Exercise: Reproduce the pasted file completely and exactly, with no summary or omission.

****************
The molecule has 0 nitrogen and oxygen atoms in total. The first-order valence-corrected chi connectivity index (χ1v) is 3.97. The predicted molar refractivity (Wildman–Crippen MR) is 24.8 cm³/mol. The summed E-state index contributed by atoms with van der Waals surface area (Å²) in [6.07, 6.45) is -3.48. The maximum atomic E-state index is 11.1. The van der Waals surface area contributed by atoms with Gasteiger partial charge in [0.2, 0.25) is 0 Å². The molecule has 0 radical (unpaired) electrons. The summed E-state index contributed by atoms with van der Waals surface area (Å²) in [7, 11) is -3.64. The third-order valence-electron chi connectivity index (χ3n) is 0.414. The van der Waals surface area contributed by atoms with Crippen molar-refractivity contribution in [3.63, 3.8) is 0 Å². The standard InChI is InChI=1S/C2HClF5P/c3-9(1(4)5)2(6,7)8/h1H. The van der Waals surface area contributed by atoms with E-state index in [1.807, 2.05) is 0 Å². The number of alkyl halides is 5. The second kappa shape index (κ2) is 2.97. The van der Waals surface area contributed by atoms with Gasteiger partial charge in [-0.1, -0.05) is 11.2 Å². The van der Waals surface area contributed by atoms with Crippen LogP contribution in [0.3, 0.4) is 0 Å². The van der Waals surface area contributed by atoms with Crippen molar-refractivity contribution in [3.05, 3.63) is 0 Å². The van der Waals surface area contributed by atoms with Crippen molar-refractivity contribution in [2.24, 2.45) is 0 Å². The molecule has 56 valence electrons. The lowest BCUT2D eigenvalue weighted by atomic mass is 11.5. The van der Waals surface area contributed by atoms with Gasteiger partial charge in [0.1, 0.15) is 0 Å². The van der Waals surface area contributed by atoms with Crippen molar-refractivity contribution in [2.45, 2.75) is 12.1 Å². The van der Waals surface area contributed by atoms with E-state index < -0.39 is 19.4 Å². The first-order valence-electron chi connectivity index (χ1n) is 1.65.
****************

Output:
The molecule has 0 nitrogen and oxygen atoms in total. The first-order valence-corrected chi connectivity index (χ1v) is 3.97. The predicted molar refractivity (Wildman–Crippen MR) is 24.8 cm³/mol. The summed E-state index contributed by atoms with van der Waals surface area (Å²) in [6.07, 6.45) is -3.48. The maximum atomic E-state index is 11.1. The van der Waals surface area contributed by atoms with Gasteiger partial charge in [0.2, 0.25) is 0 Å². The molecule has 0 radical (unpaired) electrons. The summed E-state index contributed by atoms with van der Waals surface area (Å²) in [7, 11) is -3.64. The third-order valence-electron chi connectivity index (χ3n) is 0.414. The van der Waals surface area contributed by atoms with Crippen molar-refractivity contribution in [3.63, 3.8) is 0 Å². The standard InChI is InChI=1S/C2HClF5P/c3-9(1(4)5)2(6,7)8/h1H. The van der Waals surface area contributed by atoms with E-state index in [1.807, 2.05) is 0 Å². The number of alkyl halides is 5. The second kappa shape index (κ2) is 2.97. The van der Waals surface area contributed by atoms with Gasteiger partial charge in [-0.1, -0.05) is 11.2 Å². The van der Waals surface area contributed by atoms with Crippen LogP contribution in [0.3, 0.4) is 0 Å². The van der Waals surface area contributed by atoms with Crippen molar-refractivity contribution in [3.05, 3.63) is 0 Å². The van der Waals surface area contributed by atoms with Crippen molar-refractivity contribution in [2.24, 2.45) is 0 Å². The molecule has 56 valence electrons. The lowest BCUT2D eigenvalue weighted by atomic mass is 11.5. The van der Waals surface area contributed by atoms with Gasteiger partial charge in [0.1, 0.15) is 0 Å². The van der Waals surface area contributed by atoms with Crippen molar-refractivity contribution in [2.45, 2.75) is 12.1 Å². The van der Waals surface area contributed by atoms with E-state index < -0.39 is 19.4 Å². The first-order valence-electron chi connectivity index (χ1n) is 1.65.